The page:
14. On 9 December 2020, she had received an e-mail from Ms Amelia Ngwenya, from the Respondent, which read, “Good morning madam chair. I have noticed my e-mail does not send e-mails to yahoo. It’s a security feature. Try thabomonyatsi@gmail.com given this sometime back as an alternative. Thanks.” Despite this she had never had issues with e-mails going through to yahoo accounts and if there was an issue, the e-mail would have bounced back. She did send Mr Monyatsi an e-mail to his gmail address on 9 December 2020 to confirm his availability for 26 and 27 January 2021 (see page 37 of R1). She had used the yahoo account all along and only used the gmail account this one time. Subsequent to the one time use of the gmail account, she used the yahoo account. Mr Monyatsi had also used the yahoo account on page 39 of R1, when he sent in a medical certificate on 30 November 2020. Mr Monyatsi had never indicated that he had any issues with e-mails being sent to the yahoo account.

15. She confirmed that although she was not an IT specialist, she knew that if e-mails did not go through, the system would confirm same and they would bounce back. She was sure that if there was a security feature preventing e-mails being sent to yahoo accounts, she would have been advised of same. She could not indicate where the Applicant’s representative had responded to any of the e-mails sent to the yahoo account. She agreed that it was a norm in the department that the initiator was used as a link between the chairperson and the employee representative. All correspondence on pages 36 to 42 of R1 included the initiator (Ngwenya) except the reminder of mitigation. There was no indication that the Yahoo e-mails had not been received and as such she saw no need to use Ms Ngwenya as a link. If the Applicant’s representative had not received the Yahoo e-mails, he should have queried same.

16. It was common knowledge that a finding would be received after a process and if same was not received, it should have been queried. In the e-mail from Ms Ngwenya on page 37 of R1, dated 9 December 2020, she said there was a security feature on her e-mail (emphasis on “her”). Page 42 of R1 showed that the one e-mail sent to the gmail account were responded to. She was not called by the MEC as part of the appeal process.


17. Mr Baldwin Mabuya testified that he was employed at Illinge High School as the deputy principal. He had been at the school, since October 2017 and was still there. In relation to allegation 1, “disruption of the fund raising event on or around 17 July 2019”, he testified that he had arrived early on the day. The foyer was being used for the collection of monies. The Applicant and his colleague, Mr Ngqolowa, arrived and started asking learners why they were paying. They told learners to move in without paying. Learners refused and the two of them moved out. They noticed that the number of learners coming in had dropped. He went out to check and saw them using the other gate for free. He went to the gate and found the Applicant and his colleague there. The patroller at the gate said that the Applicant and his colleague said that the gate must be opened for learners to come in free. He then locked the gate and took the key. He went back to the foyer and they followed him. As they entered the foyer, the Applicant and his colleague started pushing tables. Money fell all over the floor. While doing so, they were telling learners to come in for free. They closed the door and started re-arranging. The Applicant and his colleague left the area and the fund raising proceeded. The fund raising was for the Grade 12s and it was a civvies day.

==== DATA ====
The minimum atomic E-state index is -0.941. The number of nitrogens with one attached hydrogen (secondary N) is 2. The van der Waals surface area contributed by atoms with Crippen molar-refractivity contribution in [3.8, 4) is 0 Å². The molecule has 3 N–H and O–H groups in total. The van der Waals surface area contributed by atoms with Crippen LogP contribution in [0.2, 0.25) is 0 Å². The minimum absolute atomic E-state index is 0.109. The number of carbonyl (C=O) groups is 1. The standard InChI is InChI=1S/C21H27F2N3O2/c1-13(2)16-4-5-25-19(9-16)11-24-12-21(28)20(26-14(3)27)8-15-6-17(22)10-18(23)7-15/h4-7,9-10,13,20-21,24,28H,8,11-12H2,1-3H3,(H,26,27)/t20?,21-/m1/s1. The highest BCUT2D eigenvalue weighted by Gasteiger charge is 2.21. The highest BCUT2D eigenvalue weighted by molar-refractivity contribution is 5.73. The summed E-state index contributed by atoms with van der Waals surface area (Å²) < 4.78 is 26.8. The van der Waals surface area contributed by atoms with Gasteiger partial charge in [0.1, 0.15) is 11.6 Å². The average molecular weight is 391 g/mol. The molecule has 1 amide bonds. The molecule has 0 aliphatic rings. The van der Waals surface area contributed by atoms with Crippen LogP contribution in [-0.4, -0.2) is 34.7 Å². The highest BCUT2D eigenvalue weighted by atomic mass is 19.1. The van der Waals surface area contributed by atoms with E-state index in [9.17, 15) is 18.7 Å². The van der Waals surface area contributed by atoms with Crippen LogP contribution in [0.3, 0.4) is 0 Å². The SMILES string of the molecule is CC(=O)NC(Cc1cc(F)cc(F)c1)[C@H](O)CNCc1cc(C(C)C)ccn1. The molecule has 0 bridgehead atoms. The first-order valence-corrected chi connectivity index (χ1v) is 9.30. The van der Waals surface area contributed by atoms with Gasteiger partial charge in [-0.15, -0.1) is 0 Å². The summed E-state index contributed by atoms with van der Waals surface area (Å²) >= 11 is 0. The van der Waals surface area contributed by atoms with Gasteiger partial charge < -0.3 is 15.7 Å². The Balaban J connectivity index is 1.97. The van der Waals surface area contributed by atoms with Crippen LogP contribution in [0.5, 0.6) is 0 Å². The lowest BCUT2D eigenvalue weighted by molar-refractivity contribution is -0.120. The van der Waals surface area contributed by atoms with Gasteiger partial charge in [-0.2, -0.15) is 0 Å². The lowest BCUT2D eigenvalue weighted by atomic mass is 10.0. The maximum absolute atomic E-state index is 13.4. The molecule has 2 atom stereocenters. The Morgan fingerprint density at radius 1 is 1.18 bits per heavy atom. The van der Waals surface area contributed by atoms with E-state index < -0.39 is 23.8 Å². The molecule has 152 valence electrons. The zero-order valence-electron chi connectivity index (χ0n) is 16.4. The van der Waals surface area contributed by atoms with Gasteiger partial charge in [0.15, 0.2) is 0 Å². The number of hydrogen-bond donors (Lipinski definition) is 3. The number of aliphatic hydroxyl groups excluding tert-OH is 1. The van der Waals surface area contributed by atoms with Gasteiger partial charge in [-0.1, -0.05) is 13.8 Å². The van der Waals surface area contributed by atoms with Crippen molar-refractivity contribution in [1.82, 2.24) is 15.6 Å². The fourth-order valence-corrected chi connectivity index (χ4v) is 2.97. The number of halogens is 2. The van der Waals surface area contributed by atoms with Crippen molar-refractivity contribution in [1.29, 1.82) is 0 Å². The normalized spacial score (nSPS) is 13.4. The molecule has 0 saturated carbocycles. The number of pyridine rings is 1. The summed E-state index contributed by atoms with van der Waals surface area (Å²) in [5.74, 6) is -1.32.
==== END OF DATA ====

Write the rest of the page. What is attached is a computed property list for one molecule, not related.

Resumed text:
18. After submitting the money, the matter was reported to the principal. The Applicant and his colleague had acted like hooligans. Learners said that teachers cannot conduct themselves in that way. Their behaviour was unacceptable and disgraceful. The incident occurred at approximately 08h00 to 08h30. Learners start coming to school from about 07h45 and there were cues. Class was supposed to start at 08h00, but there was a delay due to the collection of the monies. Some learners were already in the classes with teachers and some were still coming in. Classes had started, but educators knew what to do with those coming late. He disputed that the Applicant and his colleague had come from class and confirmed that they were arriving for work and had come in through the gate. The Applicant had come the first time and asked learners why they were paying. The cue was entering the foyer. And some learners were outside. He then moved out and opened the gate and came in a second time and started pushing tables. Learners who did not pay would be allowed in afterwards. He denied that it was these learners who disrupted the fundraising. At the time of the tables being pushed, Grade 12 representative council learners, the Applicant, Mr Ngqolowa, Ms Hlatswayo (educator) and he were present. He was not sure if senior management had spoken to them on the day. The principal was in her office at the time of the incident. He believed that the principal could hear the chaotic situation from her office. She did not intervene, but waited for his report. He gave a verbal report once the money was sorted and all learners were in and later in writing. He was not sure if any money was lost on the day.